Student Projects

Students in the Applied Math major work on a variety of projects under the direction of one or more faculty members.

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The Schedule Effect: can recurrent peak infections be reduced without vaccines, quarantines or school closings? (2013)

by Danilo Diedrichs, Paul Isihara and Doeke Buursma

CalendarUsing a standard SIR (Susceptible-Infected-Recovered) model with seasonal dynamics, we study the "schedule effect", which allows for a significant reduction in recurrent peak infections of endemic diseases in schools by varying the traditional school calendar.  Analysis of the phase plane explains the relationship between the maximum recurring infection peaks and the period of an oscillating transmission function. The response may exhibit period-doubling and chaos induced at certain periods, leading to increased peaks. We show how to take these effects into consideration to design an optimum school schedule.

A Mathematical Model for the Growth and Decline of the Church in DuPage County (2013)

by Daniela Cuba

UEB modelThe project analyzes the population dynamics that affect size of the church in DuPage County, Illinois.  A dynamic model (which we name the UEB model), similar to the SIR model used in epidemiology, divides the population into compartments of Unbelievers, Enthusiasts (who actively bring unbelievers into the church), and passive Believers. In addition to the conversion dynamics, our model also incorporates the long-term demographic fluctuations of DuPage County.  The parameters of the model are determined by fitting church and demographic data obtained from the Census Bureau.  The results of this study are useful to identify the most impactful strategies for churches to increase their membership.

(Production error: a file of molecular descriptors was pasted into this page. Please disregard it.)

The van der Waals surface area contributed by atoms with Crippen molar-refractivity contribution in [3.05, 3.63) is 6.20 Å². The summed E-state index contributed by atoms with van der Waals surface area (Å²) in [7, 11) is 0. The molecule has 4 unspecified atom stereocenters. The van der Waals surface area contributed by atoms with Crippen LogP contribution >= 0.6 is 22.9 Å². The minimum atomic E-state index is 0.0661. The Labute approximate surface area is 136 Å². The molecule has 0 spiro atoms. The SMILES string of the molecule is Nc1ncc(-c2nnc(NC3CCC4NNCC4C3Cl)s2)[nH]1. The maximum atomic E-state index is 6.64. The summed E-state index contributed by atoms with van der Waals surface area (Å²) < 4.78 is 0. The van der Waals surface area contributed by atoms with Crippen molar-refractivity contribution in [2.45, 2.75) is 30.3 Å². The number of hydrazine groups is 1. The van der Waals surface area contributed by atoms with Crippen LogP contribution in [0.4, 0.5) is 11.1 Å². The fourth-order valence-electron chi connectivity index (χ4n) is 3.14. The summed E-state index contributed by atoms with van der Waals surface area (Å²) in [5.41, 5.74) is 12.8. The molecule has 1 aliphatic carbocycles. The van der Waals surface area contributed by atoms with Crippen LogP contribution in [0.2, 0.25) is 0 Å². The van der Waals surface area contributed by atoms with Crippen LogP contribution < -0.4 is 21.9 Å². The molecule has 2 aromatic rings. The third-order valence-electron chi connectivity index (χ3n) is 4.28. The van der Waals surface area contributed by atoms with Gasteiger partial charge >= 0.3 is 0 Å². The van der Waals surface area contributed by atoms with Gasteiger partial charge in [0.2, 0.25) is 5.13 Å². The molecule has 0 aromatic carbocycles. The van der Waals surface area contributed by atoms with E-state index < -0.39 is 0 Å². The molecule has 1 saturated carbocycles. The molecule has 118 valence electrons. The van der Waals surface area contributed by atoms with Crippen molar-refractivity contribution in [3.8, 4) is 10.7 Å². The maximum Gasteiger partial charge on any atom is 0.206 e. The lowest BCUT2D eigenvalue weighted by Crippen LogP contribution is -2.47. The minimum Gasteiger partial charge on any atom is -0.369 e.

Constrained Optimization Model for Quantitative Criminology (2013)

by Korey Clement

FingerprintThe constrained optimization model for quantitative criminology, first introduced by criminologists Alfred Blumstein and Daniel Nagin, is used to control and minimize the crime rate of a given population. Using the most recent data on crime and punishment available (2009), we use this model to determine the lowest crime rate that can achieved in the United States. The sensitivity analysis of the model's parameters reveals what steps must be carried forth in order to reduce the crime rate to a global minimum.

Development of an Application for Indoor Temperature Control Efficiency (2013)

by Roland Hesse

Temperature ProfileUsing numerical techniques to discretize and solve heat equation (a partial differential equation) in three dimensions, we devise a computerized application that models the heat flow and determines temperature gradients in a building.  The application allows for the geometry of the rooms and insulation properties of the boundaries to be specified, as well as the indoor locations where people are most likely to be found.  We use this system to locate the optimal placements of HVAC (Heating, Ventilation, and Air Conditioning) for overall efficiency in temperature control and reduction of wasted energy and climate-control costs.

Computational Composition of Traditional Scottish Music (2013)

by Tim Macdonald

Scottish MusicTraditional Scottish music has recurring patterns at the harmonic, melodic, and structural levels. Using a combination of automated pattern recognition techniques and domain-specific knowledge, we develop a system that, seeded with a corpus of existing tunes, composes original music in the same style. This is accomplished using a long short term memory network---a type of recurrent neural network.  The corpus used was the complete works of 18th century composer William Marshall, which was transformed into a sequence of integers suitable for inputting into the network.  Post-conversion, the music was used to train the network, and the trained network was used for generating new music.

Inventory Models in Disaster Relief (2012)

by Nate Veldt

CycloneModels for supply chain management can be used to assist humanitarian relief organizations in calculating how to efficiently provide for a population affected by a natural disaster. This project explores in detail a single period probabilistic model for fulfilling a demand while minimizing costs.  The model is implemented in MATLAB and several examples are given of how this model might be used in a specific disaster relief situation. A Monte Carlo simulation is used to generate potential values for demand to then analyze how this model might be used to meet a demand that stretches over multiple periods.

 


 

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